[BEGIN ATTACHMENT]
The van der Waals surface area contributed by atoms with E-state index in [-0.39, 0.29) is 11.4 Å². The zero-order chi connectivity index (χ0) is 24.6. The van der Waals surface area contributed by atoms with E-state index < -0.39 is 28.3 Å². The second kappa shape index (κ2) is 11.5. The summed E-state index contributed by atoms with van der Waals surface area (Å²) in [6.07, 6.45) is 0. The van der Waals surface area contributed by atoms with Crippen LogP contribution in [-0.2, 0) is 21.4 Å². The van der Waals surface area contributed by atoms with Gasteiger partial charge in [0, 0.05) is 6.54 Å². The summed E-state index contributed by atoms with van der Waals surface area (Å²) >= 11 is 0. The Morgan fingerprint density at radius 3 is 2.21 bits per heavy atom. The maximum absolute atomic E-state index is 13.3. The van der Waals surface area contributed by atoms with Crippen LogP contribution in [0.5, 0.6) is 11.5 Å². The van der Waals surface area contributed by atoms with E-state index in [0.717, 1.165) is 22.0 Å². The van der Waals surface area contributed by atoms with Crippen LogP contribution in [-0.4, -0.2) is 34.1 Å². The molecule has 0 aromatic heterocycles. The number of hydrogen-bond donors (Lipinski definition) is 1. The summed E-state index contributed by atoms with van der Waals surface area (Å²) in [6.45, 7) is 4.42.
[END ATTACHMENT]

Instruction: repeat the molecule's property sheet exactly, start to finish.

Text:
The van der Waals surface area contributed by atoms with E-state index in [-0.39, 0.29) is 11.4 Å². The zero-order chi connectivity index (χ0) is 24.6. The van der Waals surface area contributed by atoms with E-state index < -0.39 is 28.3 Å². The second kappa shape index (κ2) is 11.5. The summed E-state index contributed by atoms with van der Waals surface area (Å²) in [6.07, 6.45) is 0. The van der Waals surface area contributed by atoms with Crippen LogP contribution in [-0.2, 0) is 21.4 Å². The van der Waals surface area contributed by atoms with Gasteiger partial charge in [0, 0.05) is 6.54 Å². The summed E-state index contributed by atoms with van der Waals surface area (Å²) >= 11 is 0. The Morgan fingerprint density at radius 3 is 2.21 bits per heavy atom. The maximum absolute atomic E-state index is 13.3. The van der Waals surface area contributed by atoms with Crippen LogP contribution in [0.5, 0.6) is 11.5 Å². The van der Waals surface area contributed by atoms with E-state index in [0.717, 1.165) is 22.0 Å². The van der Waals surface area contributed by atoms with Crippen LogP contribution in [-0.4, -0.2) is 34.1 Å². The molecule has 0 aromatic heterocycles. The number of hydrogen-bond donors (Lipinski definition) is 1. The summed E-state index contributed by atoms with van der Waals surface area (Å²) in [6.45, 7) is 4.42.